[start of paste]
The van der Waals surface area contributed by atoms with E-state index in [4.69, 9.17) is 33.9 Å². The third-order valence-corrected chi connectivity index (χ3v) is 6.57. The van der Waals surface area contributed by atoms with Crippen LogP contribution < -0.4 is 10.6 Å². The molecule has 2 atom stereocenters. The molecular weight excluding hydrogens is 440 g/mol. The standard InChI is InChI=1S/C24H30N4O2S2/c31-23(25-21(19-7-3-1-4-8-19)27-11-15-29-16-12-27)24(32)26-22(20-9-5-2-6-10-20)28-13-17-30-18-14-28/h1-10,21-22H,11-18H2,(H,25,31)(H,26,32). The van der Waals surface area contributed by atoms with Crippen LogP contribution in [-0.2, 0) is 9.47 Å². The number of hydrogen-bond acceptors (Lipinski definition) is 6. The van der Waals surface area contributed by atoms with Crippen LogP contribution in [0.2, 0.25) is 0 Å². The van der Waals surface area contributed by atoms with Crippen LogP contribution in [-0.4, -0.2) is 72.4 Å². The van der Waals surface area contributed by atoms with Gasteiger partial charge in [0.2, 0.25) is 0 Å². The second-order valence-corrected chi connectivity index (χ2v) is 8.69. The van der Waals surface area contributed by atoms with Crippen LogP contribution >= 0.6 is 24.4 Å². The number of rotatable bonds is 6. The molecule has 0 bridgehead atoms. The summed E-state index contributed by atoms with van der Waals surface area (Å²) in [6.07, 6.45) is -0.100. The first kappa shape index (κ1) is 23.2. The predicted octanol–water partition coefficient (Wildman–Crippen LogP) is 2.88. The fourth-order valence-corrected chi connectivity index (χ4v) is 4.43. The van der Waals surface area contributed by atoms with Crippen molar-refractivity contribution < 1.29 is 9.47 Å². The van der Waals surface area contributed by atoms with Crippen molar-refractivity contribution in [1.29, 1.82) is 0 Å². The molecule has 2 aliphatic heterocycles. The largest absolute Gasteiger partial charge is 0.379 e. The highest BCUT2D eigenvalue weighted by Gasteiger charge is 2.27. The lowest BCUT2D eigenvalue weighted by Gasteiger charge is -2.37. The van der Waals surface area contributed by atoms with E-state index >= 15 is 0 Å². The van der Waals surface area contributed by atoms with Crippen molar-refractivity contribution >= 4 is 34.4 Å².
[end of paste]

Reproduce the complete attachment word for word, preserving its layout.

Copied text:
The van der Waals surface area contributed by atoms with E-state index in [4.69, 9.17) is 33.9 Å². The third-order valence-corrected chi connectivity index (χ3v) is 6.57. The van der Waals surface area contributed by atoms with Crippen LogP contribution < -0.4 is 10.6 Å². The molecule has 2 atom stereocenters. The molecular weight excluding hydrogens is 440 g/mol. The standard InChI is InChI=1S/C24H30N4O2S2/c31-23(25-21(19-7-3-1-4-8-19)27-11-15-29-16-12-27)24(32)26-22(20-9-5-2-6-10-20)28-13-17-30-18-14-28/h1-10,21-22H,11-18H2,(H,25,31)(H,26,32). The van der Waals surface area contributed by atoms with Crippen LogP contribution in [-0.2, 0) is 9.47 Å². The number of hydrogen-bond acceptors (Lipinski definition) is 6. The van der Waals surface area contributed by atoms with Crippen LogP contribution in [0.2, 0.25) is 0 Å². The van der Waals surface area contributed by atoms with Crippen LogP contribution in [-0.4, -0.2) is 72.4 Å². The van der Waals surface area contributed by atoms with Gasteiger partial charge in [0.2, 0.25) is 0 Å². The second-order valence-corrected chi connectivity index (χ2v) is 8.69. The van der Waals surface area contributed by atoms with Crippen LogP contribution >= 0.6 is 24.4 Å². The number of rotatable bonds is 6. The molecule has 0 bridgehead atoms. The summed E-state index contributed by atoms with van der Waals surface area (Å²) in [6.07, 6.45) is -0.100. The first kappa shape index (κ1) is 23.2. The predicted octanol–water partition coefficient (Wildman–Crippen LogP) is 2.88. The fourth-order valence-corrected chi connectivity index (χ4v) is 4.43. The van der Waals surface area contributed by atoms with Crippen molar-refractivity contribution < 1.29 is 9.47 Å². The van der Waals surface area contributed by atoms with Crippen molar-refractivity contribution in [1.29, 1.82) is 0 Å². The molecule has 2 aliphatic heterocycles. The largest absolute Gasteiger partial charge is 0.379 e. The highest BCUT2D eigenvalue weighted by Gasteiger charge is 2.27. The lowest BCUT2D eigenvalue weighted by Gasteiger charge is -2.37. The van der Waals surface area contributed by atoms with E-state index >= 15 is 0 Å². The van der Waals surface area contributed by atoms with Crippen molar-refractivity contribution >= 4 is 34.4 Å².